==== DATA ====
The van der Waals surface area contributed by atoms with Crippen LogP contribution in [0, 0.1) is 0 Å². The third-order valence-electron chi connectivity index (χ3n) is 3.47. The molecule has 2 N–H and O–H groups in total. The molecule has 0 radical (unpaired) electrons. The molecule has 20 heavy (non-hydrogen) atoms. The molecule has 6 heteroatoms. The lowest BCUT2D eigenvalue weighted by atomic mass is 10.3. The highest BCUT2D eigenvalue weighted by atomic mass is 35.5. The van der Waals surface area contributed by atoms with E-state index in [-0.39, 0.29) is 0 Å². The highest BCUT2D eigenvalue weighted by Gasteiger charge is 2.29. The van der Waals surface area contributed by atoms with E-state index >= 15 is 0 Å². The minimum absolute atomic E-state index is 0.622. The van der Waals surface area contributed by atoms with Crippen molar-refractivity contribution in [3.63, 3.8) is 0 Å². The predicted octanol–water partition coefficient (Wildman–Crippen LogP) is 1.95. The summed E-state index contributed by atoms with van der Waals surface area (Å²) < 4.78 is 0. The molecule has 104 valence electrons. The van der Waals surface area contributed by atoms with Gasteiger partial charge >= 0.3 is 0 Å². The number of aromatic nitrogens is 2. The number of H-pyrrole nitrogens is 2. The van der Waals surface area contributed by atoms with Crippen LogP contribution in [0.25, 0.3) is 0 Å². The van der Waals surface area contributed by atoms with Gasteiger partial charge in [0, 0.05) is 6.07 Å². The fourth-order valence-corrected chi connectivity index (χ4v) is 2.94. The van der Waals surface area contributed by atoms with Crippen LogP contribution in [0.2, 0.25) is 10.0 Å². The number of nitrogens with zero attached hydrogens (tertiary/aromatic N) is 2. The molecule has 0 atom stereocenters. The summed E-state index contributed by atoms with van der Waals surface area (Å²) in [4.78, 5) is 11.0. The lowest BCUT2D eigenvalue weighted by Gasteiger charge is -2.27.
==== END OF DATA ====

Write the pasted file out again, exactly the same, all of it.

The van der Waals surface area contributed by atoms with Crippen LogP contribution in [0, 0.1) is 0 Å². The third-order valence-electron chi connectivity index (χ3n) is 3.47. The molecule has 2 N–H and O–H groups in total. The molecule has 0 radical (unpaired) electrons. The molecule has 20 heavy (non-hydrogen) atoms. The molecule has 6 heteroatoms. The lowest BCUT2D eigenvalue weighted by atomic mass is 10.3. The highest BCUT2D eigenvalue weighted by atomic mass is 35.5. The van der Waals surface area contributed by atoms with E-state index in [-0.39, 0.29) is 0 Å². The highest BCUT2D eigenvalue weighted by Gasteiger charge is 2.29. The van der Waals surface area contributed by atoms with E-state index >= 15 is 0 Å². The minimum absolute atomic E-state index is 0.622. The van der Waals surface area contributed by atoms with Crippen molar-refractivity contribution in [3.63, 3.8) is 0 Å². The predicted octanol–water partition coefficient (Wildman–Crippen LogP) is 1.95. The summed E-state index contributed by atoms with van der Waals surface area (Å²) < 4.78 is 0. The molecule has 104 valence electrons. The van der Waals surface area contributed by atoms with Gasteiger partial charge >= 0.3 is 0 Å². The number of aromatic nitrogens is 2. The number of H-pyrrole nitrogens is 2. The van der Waals surface area contributed by atoms with Crippen LogP contribution in [0.25, 0.3) is 0 Å². The van der Waals surface area contributed by atoms with Gasteiger partial charge in [0, 0.05) is 6.07 Å². The fourth-order valence-corrected chi connectivity index (χ4v) is 2.94. The van der Waals surface area contributed by atoms with Crippen LogP contribution in [0.2, 0.25) is 10.0 Å². The number of nitrogens with zero attached hydrogens (tertiary/aromatic N) is 2. The molecule has 0 atom stereocenters. The summed E-state index contributed by atoms with van der Waals surface area (Å²) in [4.78, 5) is 11.0. The lowest BCUT2D eigenvalue weighted by Gasteiger charge is -2.27.